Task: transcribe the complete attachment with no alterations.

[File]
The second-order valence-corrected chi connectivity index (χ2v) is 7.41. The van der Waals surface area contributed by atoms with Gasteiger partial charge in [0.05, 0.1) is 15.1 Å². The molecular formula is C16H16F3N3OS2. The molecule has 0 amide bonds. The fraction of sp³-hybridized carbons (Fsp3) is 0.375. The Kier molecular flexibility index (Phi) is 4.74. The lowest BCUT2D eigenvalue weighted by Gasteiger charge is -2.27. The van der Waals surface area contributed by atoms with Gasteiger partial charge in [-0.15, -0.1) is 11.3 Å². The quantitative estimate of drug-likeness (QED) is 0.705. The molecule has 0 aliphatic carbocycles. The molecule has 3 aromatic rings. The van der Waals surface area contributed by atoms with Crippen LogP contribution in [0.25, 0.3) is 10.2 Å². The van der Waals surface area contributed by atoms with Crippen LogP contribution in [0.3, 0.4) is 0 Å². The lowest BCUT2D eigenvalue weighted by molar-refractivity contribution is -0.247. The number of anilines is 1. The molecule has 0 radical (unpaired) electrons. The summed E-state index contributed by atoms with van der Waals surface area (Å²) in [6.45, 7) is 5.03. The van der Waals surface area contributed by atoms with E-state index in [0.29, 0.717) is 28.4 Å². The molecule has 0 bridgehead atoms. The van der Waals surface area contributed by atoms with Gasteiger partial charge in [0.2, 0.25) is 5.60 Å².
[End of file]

The second-order valence-corrected chi connectivity index (χ2v) is 7.41. The van der Waals surface area contributed by atoms with Gasteiger partial charge in [0.05, 0.1) is 15.1 Å². The molecular formula is C16H16F3N3OS2. The molecule has 0 amide bonds. The fraction of sp³-hybridized carbons (Fsp3) is 0.375. The Kier molecular flexibility index (Phi) is 4.74. The lowest BCUT2D eigenvalue weighted by Gasteiger charge is -2.27. The van der Waals surface area contributed by atoms with Gasteiger partial charge in [-0.15, -0.1) is 11.3 Å². The quantitative estimate of drug-likeness (QED) is 0.705. The molecule has 0 aliphatic carbocycles. The molecule has 3 aromatic rings. The van der Waals surface area contributed by atoms with Crippen LogP contribution in [0.25, 0.3) is 10.2 Å². The van der Waals surface area contributed by atoms with Crippen LogP contribution in [0.3, 0.4) is 0 Å². The lowest BCUT2D eigenvalue weighted by molar-refractivity contribution is -0.247. The number of anilines is 1. The molecule has 0 radical (unpaired) electrons. The summed E-state index contributed by atoms with van der Waals surface area (Å²) in [6.45, 7) is 5.03. The van der Waals surface area contributed by atoms with E-state index in [0.29, 0.717) is 28.4 Å². The molecule has 0 bridgehead atoms. The van der Waals surface area contributed by atoms with Gasteiger partial charge in [0.2, 0.25) is 5.60 Å².